Building styles are not created "ex nihilo"; rather,
they are a visual manifestation of cultural, social, political and
economic processes. In order to understand an architectural work beyond
the very components of the building, one must delve into the spirit
of the time (the zeitgeist) and its characteristics.
The International Style is a distinct product of the "modern era",
typified by a rapid and constant rate of change in all fields of life.
The revolutions which took place in the United States of America (1776),
in France (1887), and in the Soviet Union (1917), clearly expressed
a desire to change the existing social, political, and economic structures.
They indicated the need to conceive of methods which would allow distribution
of resources and power among a greater number of people. These revolutions
and changes were underlied by a belief in perceptions of human "progress".
The modern epoch belongs to "mass culture", which, in turn, is typified
by mass communication, mass transportation, mass production, and so
on. Another feature of the Modern Era is speed: The development of
motorized vehicles (train, car, and airplane), and the emergence of
new communication channels (telegraph, telephone, radio, cinema, television)
- all these enabled a fast flow of information and knowledge among
remote locations set far apart. The period in which the International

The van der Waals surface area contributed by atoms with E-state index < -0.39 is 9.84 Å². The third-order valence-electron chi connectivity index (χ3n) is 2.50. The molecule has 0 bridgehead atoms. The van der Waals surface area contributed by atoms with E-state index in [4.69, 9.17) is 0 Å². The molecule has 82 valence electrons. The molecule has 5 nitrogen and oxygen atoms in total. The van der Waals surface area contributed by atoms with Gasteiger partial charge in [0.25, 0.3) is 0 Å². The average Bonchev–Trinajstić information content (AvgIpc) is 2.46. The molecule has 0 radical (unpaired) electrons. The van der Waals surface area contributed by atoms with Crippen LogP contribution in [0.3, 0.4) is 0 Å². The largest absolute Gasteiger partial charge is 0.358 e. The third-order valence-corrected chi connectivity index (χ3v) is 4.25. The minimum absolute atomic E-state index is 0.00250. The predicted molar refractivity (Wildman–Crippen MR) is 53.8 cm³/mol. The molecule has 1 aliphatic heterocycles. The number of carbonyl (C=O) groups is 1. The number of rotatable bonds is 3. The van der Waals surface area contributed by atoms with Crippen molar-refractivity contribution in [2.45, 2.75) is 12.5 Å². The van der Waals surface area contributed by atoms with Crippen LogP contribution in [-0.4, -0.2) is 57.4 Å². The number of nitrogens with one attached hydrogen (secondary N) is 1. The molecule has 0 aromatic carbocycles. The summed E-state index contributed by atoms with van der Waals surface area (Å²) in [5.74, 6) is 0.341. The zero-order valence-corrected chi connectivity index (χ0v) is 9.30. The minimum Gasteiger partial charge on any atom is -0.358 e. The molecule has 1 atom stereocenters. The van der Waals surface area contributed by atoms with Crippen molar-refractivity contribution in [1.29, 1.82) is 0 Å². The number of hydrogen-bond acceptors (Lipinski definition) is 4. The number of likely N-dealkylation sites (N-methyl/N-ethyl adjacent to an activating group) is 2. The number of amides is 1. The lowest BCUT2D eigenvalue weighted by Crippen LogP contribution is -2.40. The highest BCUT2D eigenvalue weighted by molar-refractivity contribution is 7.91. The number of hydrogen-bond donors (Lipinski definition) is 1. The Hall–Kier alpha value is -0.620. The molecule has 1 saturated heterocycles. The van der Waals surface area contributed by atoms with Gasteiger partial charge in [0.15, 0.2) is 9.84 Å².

Style emerged was also dubbed the "First Machine Age". The increased
industrialization led to urban growth on an unprecedented scale. Industrialization
and urbanization led to the emergence of the working class, which
was recognized as a new social class. The scope of issues which architects
had to confront expanded, since now they had to design dwellings as
well as work and leisure places for the masses, and not only ones
restricted to the nobility and the bourgeoisie. The technological
developments led to crystallization of new building types, such as
factories, train stations, cinemas, banks, shopping centers.
International Style architects were conscious and mindful of the vicissitudes
and tribulations characteristic of the modern era. The buildings they
designed sought to express the spirit of their time and serve the
changing social circumstances. Many of them truly believed that architecture
was capable of changing the face of society and of laying the foundation
for the gradually emerging promising new world.
"@@." (Alison & Peter Smithson, The Heroic Period of Modern Architecture,
London: Thames & Hudson Ltd., 1981, p. 5).
The machine, thus, represented the spirit of the time and served as
an important source of inspiration for works of art and architecture.
Architect Le Corbusier compared the house to "a machine for living
in": Like the machine, the building too, had to incorporate all the
elements required for its efficient operation; during those years
machines manufactured clear-cut, geometrically-shaped products - and
the building's components had to be just so. Furthermore, machine-manufactured
product parts are uniformly shaped, and so are the constituent elements
of the International Style.
Visual elements were also drawn from the "machine for sailing" - the
large ocean liners - among them rails made of iron pipes, round windows,
and rounded corners. In Israel, forms developed in Europe inspired
by machine images, were adopted. However, unlike their countries of
origin, in Israel emphasis was not placed on architecture illustrating
the Machine Age
(Micha Levin, Ir Levanah ('White City'), p. 12 [Hebrew]).